My Kuwait - Part One
Wherever I go, I try to make the most out of my time. That includes my time spent in Kuwait. I am always on the lookout for new things to do and see. In late January, my mother, sister, her two children and I went to see one of Al-Qurain’s Cultural Events, a traditional Saudi Arabian dance brought by the Saudi Ministry of Education & Information for Cultural Arts. The event was held in the evening, located between the two large dhows that are right outside the Maritime Museum in Sharq which is also a must-see. The thing that surprised me was that there were not a lot of attendees; the total number of people there was a maximum of 50 (if not less) which is a shame because the types of dances and music was very entertaining and the weather was great as well. What I loved the most were the dancers themselves; their ages ranged from young to old, some barely passed their teenage years. All of them were extremely enthusiastic and their smiles and energy was contagious.
In the end, several men from the audience joined in the fun and started dancing. If you can spot him, there is a foreign man standing on the left side of the row of dancing men in the previous photo. I just love it when foreigners get pulled into a traditional dance. This man in particular seemed like he was enjoying himself although his movements were expectedly awkward. I filmed a short clip of one of the dances. See it right here:
I often went to Souk Al Mubarakiyah with my father. Now, I usually go there with my husband to walk around before enjoying a hot pot of tea. Recently, we wandered into an alley where we discovered a neat antiques store called “Antiques World” owned by Khaled Al-Naqeeb. Although it is small, the shop has numerous antiques ranging from furniture pieces, posters, teacups and mugs, clocks, old typewriters and cash machines and much more. I bought a lovely cup for my essential Turkish coffee while my husband found a beautiful, German steel mug. The store’s contact number is 66633059 and the exact location is shop number 3 – 4.
Ever since Ramadan, I had a sharp, slightly stinging pain near my right pelvic area. After ignoring it for three months, I reluctantly went to see a doctor about it after my husband urged me to do so several times. It was the most horrible experience ever. After waiting for about an hour (although I had an appointment at the usually timely clinic) and having pesky nurses tell me to “Have a seat” a million times, the doctor I saw told me that I was slightly flatfooted and because of that, my upper pelvic muscles are doing all the work that my outer calf muscles should be handling some of. “You need an operation,” he exclaimed with his uppity, overly French accent before he shoved a brochure in my face that explained how inserting screws just under my ankles would solve my problem. Personally, I am not big fan of doctors. Due to my mother’s knowledge about health and what it takes to stay healthy, I have never taken antibiotics or underwent extreme measures to get back on my feet, so to speak. So of course, I did not buy into the doctor’s drastic and overpriced suggestion, especially since I would be bedridden for six whole months if not more. “Can I just put a pad in my shoes?” I inquired, mostly because I knew that I really did not need something as major as an operation. “Yes, you can. But I advise that you do the surgery,” he pressed on, “I am the only one in the Middle East who can do it for you. I was schooled in France. I am French, you know, but my ancestors are originally Arab.” That did it for me. I raised my eyebrows at the overly pompous Lebanese quack who, by the way, had an uber-Arabic first and last name before I thanked him and left him and his advice for good. The only thing I took with me is his suggestion to stop running as much as I do and substitute that with biking or using the elliptical trainer. I chose the prior because I abhor the robotic, restraining elliptical trainer. I bought a bike and started biking everywhere. That is where I came across a spot that has the most beautiful things I have seen in Kuwait: flamingos! I guess everything does happen for a reason.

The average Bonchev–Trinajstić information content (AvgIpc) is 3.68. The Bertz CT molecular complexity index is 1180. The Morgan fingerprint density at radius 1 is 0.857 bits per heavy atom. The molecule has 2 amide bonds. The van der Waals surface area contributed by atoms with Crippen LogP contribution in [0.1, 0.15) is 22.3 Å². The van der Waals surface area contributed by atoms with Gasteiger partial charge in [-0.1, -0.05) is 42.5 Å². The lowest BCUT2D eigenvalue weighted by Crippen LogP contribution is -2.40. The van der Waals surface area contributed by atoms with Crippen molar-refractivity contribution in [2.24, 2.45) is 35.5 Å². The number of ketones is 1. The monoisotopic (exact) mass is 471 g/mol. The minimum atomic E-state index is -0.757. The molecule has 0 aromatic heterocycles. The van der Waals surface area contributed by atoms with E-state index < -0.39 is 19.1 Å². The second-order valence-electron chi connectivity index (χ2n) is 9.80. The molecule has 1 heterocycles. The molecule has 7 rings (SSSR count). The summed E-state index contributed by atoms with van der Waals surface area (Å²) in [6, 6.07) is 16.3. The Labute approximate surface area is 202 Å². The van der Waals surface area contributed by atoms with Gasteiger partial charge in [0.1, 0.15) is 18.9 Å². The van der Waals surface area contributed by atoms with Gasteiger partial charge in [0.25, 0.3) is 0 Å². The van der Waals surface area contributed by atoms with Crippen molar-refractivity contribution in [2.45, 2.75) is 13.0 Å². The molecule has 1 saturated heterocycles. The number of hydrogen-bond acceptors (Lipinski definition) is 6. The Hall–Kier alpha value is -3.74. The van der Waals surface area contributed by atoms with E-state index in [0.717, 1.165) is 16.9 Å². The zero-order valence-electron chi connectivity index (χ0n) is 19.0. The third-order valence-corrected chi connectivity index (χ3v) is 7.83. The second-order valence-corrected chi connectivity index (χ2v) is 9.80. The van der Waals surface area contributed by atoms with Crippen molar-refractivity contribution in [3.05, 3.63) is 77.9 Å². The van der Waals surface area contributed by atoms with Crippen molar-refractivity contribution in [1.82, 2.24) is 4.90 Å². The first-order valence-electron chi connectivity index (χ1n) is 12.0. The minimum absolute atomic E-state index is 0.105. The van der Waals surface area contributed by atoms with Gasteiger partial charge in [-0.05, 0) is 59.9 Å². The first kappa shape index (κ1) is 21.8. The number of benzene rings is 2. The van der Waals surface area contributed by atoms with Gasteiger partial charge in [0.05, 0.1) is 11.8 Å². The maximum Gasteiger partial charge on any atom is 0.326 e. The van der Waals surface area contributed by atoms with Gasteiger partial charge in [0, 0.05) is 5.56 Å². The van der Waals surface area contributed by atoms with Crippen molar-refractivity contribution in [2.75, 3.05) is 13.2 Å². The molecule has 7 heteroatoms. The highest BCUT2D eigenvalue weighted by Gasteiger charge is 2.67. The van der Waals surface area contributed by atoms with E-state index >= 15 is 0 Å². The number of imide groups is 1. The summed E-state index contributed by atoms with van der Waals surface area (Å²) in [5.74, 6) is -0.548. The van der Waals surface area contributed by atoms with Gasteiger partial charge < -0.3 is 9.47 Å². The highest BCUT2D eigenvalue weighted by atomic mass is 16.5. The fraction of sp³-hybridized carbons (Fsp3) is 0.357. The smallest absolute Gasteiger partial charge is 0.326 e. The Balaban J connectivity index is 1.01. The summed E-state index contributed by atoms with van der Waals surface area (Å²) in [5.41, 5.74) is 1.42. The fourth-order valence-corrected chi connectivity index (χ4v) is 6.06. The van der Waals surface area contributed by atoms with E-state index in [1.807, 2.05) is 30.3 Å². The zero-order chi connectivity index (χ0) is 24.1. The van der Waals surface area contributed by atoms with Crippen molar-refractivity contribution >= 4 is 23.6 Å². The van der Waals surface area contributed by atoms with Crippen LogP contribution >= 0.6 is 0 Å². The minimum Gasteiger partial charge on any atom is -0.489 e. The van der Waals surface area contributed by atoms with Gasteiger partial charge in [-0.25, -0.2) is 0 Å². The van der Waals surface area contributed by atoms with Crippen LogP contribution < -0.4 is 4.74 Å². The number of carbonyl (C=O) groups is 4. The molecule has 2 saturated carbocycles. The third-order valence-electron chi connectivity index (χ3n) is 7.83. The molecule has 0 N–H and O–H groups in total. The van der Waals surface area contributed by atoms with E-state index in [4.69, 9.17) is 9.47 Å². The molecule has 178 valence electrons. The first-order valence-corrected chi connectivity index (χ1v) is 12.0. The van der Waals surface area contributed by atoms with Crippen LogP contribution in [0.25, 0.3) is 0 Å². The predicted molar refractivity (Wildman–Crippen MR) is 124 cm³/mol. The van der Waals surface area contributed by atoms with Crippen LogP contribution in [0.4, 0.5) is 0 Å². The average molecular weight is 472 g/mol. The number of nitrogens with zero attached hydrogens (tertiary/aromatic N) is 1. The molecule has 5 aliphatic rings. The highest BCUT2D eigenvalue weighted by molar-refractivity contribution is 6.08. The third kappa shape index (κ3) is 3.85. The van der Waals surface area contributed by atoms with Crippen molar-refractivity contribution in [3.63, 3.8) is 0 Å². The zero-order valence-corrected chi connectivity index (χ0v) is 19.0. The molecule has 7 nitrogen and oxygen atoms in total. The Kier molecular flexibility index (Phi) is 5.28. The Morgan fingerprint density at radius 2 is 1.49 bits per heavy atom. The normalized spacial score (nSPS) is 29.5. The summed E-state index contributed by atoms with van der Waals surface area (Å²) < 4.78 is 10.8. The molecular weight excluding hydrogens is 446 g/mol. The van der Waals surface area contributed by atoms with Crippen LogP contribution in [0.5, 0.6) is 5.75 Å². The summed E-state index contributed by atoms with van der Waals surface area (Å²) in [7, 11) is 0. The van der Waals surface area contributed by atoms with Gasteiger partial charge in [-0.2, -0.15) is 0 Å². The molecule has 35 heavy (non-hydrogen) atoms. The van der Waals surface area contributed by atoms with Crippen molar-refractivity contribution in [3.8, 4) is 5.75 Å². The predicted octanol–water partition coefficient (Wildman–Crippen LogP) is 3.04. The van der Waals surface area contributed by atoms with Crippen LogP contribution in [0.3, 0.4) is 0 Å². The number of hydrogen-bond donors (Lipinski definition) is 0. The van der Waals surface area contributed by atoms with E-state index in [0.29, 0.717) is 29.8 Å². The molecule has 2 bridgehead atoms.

Speaking of animals, I always wanted to have a turtle of my own. When I was growing up, my family and I had a turtle that roamed around in our garden. I think it even survived the war. Sometimes we would catch it chilling in the bushes, other times it would be buried in the ground, especially during our hot summers. So this past Friday, my husband and I drove over to the Friday market. There, I bought a turtle that, after the salesman told me he was a male, I named Jimi after one of my favorite artists while my husband bought himself a canary that he named Birdy. I discovered Jimi was quite the curious turtle. Before heading to work two days ago, I took him out of his cage and plopped him in the middle of the garden. Once I returned, we had a turtle hunt because he was nowhere to be seen! After half an hour, I found him about 10 meters from where he initially was, hiding behind an empty flower pot. Yesterday, I repeated the same routine: I took him out of his cage and placed him in the garden before going to work. When I came back, I searched for him only to find him in his new hiding place: underneath the large leaves of one of the plants in the garden.
MP3's of my kinda music (zShare)...
The Turtles - Happy Together
Sniff 'n' the Tears - Driver's Seat
The Doobie Brothers - Listen to the Music
Supertramp - Give a Little Bit
James Taylor - Everybody Has the Blues
Cat Stevens - Longer Boats
at 8:30 AM